The unmanned aircraft did not harm "the safety or the operation" of the power plants, Electricite de France said, adding that the first drone was spotted on October 5th above a plant in deconstruction in eastern Creys-Malville.
More drone activity followed at other nuclear power sites across the country between October 13th and October 20th, usually at night or early in the morning, EDF said, adding that it had notified the police each time.
Greenpeace, whose activists have in the past staged protests at nuclear plants in France, denied any involvement in the mysterious pilotless flight activity.
But the environmental group expressed concern at the apparent evidence of "a large-scale operation", noting that drone activity was detected at four sites on the same day in October 19th -- at Bugey in the east, Gravelines and Chooz in the north and Nogent-sur-Seine in north-central France.
Neither EDF nor the security forces had given any explanation about the overflights, the group said, urging the authorities to investigate.
"We are very worried about the occurrence and the repetition of these suspicious overflights," said Yannick Rousselet, head of Greenpeace's anti-nuclear campaign, in a statement.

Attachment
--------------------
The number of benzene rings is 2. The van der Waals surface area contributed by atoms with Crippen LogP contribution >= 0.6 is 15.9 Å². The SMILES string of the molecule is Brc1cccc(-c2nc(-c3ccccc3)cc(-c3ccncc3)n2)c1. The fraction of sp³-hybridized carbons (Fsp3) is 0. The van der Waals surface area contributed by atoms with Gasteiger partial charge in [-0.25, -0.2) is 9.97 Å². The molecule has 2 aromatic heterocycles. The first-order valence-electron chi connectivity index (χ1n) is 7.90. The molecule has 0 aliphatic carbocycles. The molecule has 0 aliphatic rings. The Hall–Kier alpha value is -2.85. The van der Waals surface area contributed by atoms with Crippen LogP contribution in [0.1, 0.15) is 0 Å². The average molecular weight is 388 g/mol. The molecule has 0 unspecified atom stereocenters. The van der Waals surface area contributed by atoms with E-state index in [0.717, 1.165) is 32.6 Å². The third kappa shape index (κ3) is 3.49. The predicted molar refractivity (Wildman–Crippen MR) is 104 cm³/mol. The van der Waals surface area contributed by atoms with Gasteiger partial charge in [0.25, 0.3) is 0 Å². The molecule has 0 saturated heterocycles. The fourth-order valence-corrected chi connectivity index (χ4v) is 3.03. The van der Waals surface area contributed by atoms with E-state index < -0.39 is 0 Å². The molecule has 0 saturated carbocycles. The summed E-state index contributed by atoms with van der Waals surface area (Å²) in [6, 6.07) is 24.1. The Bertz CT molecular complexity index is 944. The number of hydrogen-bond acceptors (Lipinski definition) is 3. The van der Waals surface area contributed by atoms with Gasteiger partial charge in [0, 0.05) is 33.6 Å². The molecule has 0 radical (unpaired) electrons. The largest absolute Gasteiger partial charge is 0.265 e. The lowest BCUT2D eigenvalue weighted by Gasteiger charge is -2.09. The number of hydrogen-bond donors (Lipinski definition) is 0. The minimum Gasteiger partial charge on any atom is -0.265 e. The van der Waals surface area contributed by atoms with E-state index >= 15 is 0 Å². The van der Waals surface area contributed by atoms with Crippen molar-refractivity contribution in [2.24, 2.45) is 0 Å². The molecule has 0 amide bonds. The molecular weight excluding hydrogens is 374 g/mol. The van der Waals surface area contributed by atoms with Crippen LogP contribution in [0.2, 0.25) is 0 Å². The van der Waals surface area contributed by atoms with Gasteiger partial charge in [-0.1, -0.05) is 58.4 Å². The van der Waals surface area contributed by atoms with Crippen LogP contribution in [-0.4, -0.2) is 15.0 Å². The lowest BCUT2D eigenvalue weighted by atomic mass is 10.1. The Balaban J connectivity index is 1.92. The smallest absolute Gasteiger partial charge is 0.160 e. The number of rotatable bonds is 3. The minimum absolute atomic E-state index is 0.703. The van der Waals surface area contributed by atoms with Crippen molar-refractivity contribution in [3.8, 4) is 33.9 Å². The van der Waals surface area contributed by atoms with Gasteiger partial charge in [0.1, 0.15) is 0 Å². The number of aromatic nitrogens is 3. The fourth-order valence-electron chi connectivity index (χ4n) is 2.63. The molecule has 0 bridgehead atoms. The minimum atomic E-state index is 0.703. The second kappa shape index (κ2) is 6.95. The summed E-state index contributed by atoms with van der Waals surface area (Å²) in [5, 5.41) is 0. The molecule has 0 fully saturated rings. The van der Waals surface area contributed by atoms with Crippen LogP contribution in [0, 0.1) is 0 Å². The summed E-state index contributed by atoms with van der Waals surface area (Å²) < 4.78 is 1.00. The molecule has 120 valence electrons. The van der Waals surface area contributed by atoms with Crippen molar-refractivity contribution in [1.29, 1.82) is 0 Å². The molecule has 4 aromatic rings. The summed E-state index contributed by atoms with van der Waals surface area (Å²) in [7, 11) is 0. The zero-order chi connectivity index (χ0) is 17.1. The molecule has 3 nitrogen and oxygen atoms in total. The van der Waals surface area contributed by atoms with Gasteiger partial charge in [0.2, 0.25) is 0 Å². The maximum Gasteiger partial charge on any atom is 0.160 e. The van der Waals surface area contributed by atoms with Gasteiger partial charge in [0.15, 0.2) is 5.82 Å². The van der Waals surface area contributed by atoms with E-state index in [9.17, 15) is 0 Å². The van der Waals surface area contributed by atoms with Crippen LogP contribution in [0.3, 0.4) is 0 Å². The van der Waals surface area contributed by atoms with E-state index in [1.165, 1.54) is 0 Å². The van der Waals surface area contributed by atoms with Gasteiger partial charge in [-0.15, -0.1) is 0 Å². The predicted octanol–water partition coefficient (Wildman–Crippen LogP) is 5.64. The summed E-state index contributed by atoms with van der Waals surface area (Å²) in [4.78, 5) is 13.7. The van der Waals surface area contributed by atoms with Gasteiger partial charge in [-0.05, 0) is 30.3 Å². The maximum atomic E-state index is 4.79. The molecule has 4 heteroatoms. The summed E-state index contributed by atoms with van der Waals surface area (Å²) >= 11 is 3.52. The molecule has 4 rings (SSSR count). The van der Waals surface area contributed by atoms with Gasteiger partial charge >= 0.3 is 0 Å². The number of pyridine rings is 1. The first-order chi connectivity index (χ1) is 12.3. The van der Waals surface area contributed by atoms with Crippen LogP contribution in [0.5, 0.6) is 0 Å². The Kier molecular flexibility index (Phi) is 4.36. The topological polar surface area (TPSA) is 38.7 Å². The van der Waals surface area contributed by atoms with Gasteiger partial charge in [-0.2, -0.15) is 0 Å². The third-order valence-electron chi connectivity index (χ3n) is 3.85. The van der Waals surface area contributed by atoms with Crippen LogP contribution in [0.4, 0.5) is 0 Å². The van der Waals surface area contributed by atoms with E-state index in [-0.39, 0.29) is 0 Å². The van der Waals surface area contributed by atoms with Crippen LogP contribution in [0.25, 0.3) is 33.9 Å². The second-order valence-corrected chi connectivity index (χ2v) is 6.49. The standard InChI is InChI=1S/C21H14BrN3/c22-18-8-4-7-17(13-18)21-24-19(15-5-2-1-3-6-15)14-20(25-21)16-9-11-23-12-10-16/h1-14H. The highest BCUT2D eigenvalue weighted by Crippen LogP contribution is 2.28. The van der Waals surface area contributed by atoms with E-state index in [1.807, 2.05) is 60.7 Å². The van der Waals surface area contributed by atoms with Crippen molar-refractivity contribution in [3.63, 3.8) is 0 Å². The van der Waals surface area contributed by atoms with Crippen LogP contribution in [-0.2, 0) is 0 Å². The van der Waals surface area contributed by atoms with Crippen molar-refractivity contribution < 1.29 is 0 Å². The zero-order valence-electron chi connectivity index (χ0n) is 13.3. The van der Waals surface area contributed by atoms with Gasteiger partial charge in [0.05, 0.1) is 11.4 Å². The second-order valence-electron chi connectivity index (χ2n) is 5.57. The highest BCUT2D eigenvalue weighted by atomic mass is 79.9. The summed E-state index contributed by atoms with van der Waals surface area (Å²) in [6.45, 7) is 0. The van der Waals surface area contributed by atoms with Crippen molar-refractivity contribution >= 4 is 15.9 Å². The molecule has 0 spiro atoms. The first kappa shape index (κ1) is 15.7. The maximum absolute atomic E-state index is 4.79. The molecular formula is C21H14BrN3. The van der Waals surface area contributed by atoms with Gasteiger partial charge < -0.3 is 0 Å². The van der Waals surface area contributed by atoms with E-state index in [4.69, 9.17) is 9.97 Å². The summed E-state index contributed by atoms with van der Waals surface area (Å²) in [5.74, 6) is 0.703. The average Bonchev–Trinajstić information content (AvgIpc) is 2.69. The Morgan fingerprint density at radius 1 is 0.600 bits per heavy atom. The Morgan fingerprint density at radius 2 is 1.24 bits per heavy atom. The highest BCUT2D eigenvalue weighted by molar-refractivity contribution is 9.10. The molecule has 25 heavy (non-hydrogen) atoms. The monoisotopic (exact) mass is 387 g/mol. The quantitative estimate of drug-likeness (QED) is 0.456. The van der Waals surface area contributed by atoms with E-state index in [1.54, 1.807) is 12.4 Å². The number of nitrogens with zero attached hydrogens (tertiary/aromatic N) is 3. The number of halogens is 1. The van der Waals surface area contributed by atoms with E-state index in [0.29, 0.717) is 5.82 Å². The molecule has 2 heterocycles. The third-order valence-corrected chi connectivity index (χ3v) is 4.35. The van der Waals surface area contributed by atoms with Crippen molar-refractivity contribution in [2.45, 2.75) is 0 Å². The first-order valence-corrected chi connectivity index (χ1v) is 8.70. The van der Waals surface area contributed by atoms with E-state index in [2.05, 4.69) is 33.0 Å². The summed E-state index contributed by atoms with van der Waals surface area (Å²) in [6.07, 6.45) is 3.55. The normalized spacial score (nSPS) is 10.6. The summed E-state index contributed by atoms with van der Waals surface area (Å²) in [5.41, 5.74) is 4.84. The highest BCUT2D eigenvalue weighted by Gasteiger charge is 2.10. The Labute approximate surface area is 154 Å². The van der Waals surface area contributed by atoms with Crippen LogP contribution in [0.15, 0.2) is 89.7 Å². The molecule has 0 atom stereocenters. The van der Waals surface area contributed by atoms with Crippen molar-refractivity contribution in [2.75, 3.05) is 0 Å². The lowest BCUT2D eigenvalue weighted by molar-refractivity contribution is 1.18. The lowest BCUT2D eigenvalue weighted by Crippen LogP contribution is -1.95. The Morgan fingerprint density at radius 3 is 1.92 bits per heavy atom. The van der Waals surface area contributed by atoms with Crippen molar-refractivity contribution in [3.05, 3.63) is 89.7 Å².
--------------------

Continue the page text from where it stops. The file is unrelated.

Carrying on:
Greenpeace has repeatedly tried to highlight alleged security weaknesses at French nuclear sites. In May 2012, a Greenpeace activist flew a paraglider over the Le Bugey plant and landed on the site. The group used a drone to film the stunt.
The French nuclear safety authority (ASN) did not comment on the claims, saying only: "We don't discuss matters outside our field of expertise."
In France, aircraft are not allowed to fly within a five-kilometre (three-mile) radius and 1,000-metre altitude over a nuclear plant.
France, the world's most nuclear-dependent country, operates 58 reactors and has been a leading international cheerleader for atomic energy.
But in a deal with the Greens before the 2012 parliamentary and presidential elections, President Francois Hollande's Socialist party promised to cut reliance on nuclear energy from more than 75 percent to 50 percent by shutting 24 reactors by 2025.